Effective in 2009, Canadians 18 years of age and over will be able to accumulate money on a tax-sheltered basis in a TFSA and ultimately withdraw the proceeds tax-free for any purpose over their lifetime. While contributions are not tax-deductible, you will acquire $5,000 of TFSA contribution room each year. In addition, the $5,000 will be indexed to inflation.
Equally important, unused contribution room can be carried forward indefinitely to future years, without limitation. For example, if you contribute $2,000 to a TFSA in 2009, your contribution room for 2010 will be $8,000 ($5,000 for 2010 plus $3,000 carried forward from 2009). One interesting twist is that you can “recontribute” amounts taken out of the plan. In other words, any amount that you withdraw in a particular year will be added to your contribution room for the following year.
The ability to accumulate investment capital in the TFSA on a tax-free basis, and pay no taxes when you withdraw all or a portion of the proceeds, will allow you to use the TFSA for many purposes. Beyond the obvious use of building a pool of retirement capital, particularly for those who have maxed out their RRSPs, we envision these plans being used to accumulate a downpayment for the purchase of a home, to save for an automobile, to set aside money for a wedding – you name it. A TFSA would also be an excellent vehicle for capital that you want to keep liquid for emergencies.
While qualified investments will be the same as for an RRSP, I can see the TFSA being an excellent vehicle for fixed-income investments (GICs, bonds, money market) to eliminate the heavy tax burden of interest income as much as possible. Or alternatively, to hold investments generating foreign dividends which do not receive the benefit of the dividend tax credit and hence are taxed at a much higher rate.
Furthermore, the income generated within the TFSA will have no impact on our income-tested benefits such as the Canada Child Tax Benefit, the Goods and Services Tax Credit, and the Age Credit, nor will it impact the clawback of Old Age Security benefits. And, if you give money to your spouse or common-law partner to take advantage of TFSA contribution room, there is no “attribution” of the income earned, as is the case when you transfer property to a spouse or common-law partner.
Here are some other TFSA details worth noting:
A TFSA plan can be transferred tax-free on death to a spouse or common-law partner as the “successor account holder”. Or, the assets of the plan itself can be transferred regardless of whether the survivor has available contribution room, and without reducing the survivor’s contribution room.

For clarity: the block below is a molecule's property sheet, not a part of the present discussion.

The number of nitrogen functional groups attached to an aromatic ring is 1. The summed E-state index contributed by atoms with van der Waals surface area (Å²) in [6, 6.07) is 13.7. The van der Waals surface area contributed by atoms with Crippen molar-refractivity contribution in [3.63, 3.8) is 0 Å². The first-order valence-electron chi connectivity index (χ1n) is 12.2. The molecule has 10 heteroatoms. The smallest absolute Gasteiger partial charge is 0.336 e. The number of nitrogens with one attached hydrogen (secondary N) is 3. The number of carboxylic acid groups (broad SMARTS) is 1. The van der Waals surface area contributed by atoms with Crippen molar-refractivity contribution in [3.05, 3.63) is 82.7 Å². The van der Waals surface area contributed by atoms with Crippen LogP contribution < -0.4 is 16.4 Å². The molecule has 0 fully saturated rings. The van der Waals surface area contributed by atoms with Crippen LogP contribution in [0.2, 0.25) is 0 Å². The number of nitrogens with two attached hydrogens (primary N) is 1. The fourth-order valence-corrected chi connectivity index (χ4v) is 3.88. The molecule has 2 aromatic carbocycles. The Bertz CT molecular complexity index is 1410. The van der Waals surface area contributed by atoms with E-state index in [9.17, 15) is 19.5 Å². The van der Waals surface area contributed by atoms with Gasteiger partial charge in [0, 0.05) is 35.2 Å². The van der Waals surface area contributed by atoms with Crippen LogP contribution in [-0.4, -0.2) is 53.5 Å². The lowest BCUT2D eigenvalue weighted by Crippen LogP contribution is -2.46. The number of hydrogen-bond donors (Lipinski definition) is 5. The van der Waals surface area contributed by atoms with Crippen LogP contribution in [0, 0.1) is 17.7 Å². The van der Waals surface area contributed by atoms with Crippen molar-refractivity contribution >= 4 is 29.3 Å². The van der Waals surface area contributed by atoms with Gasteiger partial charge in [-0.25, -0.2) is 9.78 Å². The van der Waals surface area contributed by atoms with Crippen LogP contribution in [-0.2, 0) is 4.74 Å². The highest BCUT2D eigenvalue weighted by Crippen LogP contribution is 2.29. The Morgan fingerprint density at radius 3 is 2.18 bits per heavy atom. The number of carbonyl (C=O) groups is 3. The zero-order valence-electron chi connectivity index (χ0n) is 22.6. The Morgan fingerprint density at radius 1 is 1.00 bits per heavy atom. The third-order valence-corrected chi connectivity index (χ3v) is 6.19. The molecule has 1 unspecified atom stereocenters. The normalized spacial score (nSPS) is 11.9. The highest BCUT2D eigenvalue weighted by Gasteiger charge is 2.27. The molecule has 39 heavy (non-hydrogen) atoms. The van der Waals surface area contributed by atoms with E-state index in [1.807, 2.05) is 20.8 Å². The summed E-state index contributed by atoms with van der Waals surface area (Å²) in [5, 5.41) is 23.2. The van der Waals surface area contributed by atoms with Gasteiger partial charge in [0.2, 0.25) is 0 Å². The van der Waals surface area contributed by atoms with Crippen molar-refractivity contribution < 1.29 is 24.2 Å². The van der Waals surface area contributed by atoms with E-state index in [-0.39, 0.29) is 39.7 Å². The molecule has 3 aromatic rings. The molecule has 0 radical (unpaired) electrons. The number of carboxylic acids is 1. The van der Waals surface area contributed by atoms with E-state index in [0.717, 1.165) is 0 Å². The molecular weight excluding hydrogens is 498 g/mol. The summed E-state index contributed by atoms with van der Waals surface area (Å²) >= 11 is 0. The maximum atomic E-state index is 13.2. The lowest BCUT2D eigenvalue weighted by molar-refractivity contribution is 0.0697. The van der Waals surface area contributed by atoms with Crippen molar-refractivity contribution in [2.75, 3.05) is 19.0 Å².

In the event of a marriage or common-law partnership breakdown, an amount may be transferred from one spouse’s TFSA to the other’s, but this will not reinstate contribution room of the transferor, nor will it impact the available contribution room of the transferee spouse.
The Canada Revenue Agency will track TFSA contribution room when you file your annual income tax return, just as they currently do for RRSP contribution room.
You can have more than one TFSA.
Capital losses won’t be deductible against capital gains.
As you read this, the question that probably comes to mind is: “How does a TFSA compare to both an RRSP and unregistered savings?” The chart and commentary on the previous page is from the Federal Budget documents. It assumes $1,000 is available for investment and details the effect of contributing to a TFSA, RRSP or a traditional unregistered savings account.
What is interesting about this comparison is that it assumes that your effective tax rate will be the same at the time you contribute and on withdrawal. In any individual situation it will be important to look at all future potential sources of income, say on retirement, e.g. pensions, non-TFSA investments, and the effective tax rates that result, in order to further analyze the pros and cons of TFSAs and RRSPs.
For example, if an analysis determines that you will have a lower effective tax rate in retirement, then the RRSP is the preferred, first choice savings vehicle. Alternatively, if you will have a higher effective tax rate in retirement, then the TFSA is a good vehicle for you. On the surface, however, it seems to me that the TFSA will be an extremely useful vehicle for most Canadians.
Kirk Polson, CFP, CLU,CH.F.C., Fee-Based Financial Planner, Polson Bourbonniere Financial Planning, Markham, ON, (416) 498-6181 or (800) 263-0120, email@example.com, http:// www.worryfreeretirement.com.
Dale’s note: The TFSA may replace or precede the RRSP as one of the best ways to save for your retirement. However, each person should crunch your numbers for the future tax effects of these investment vehicles. What investments you put in the open, registered and tax-free accounts take on even more importance now.
Canadian MoneySaver • PO Box 370, Bath, ON K0H 1G0 • (613) 352-7448 • http://www.canadianmoneysaver.ca • JUNE 2008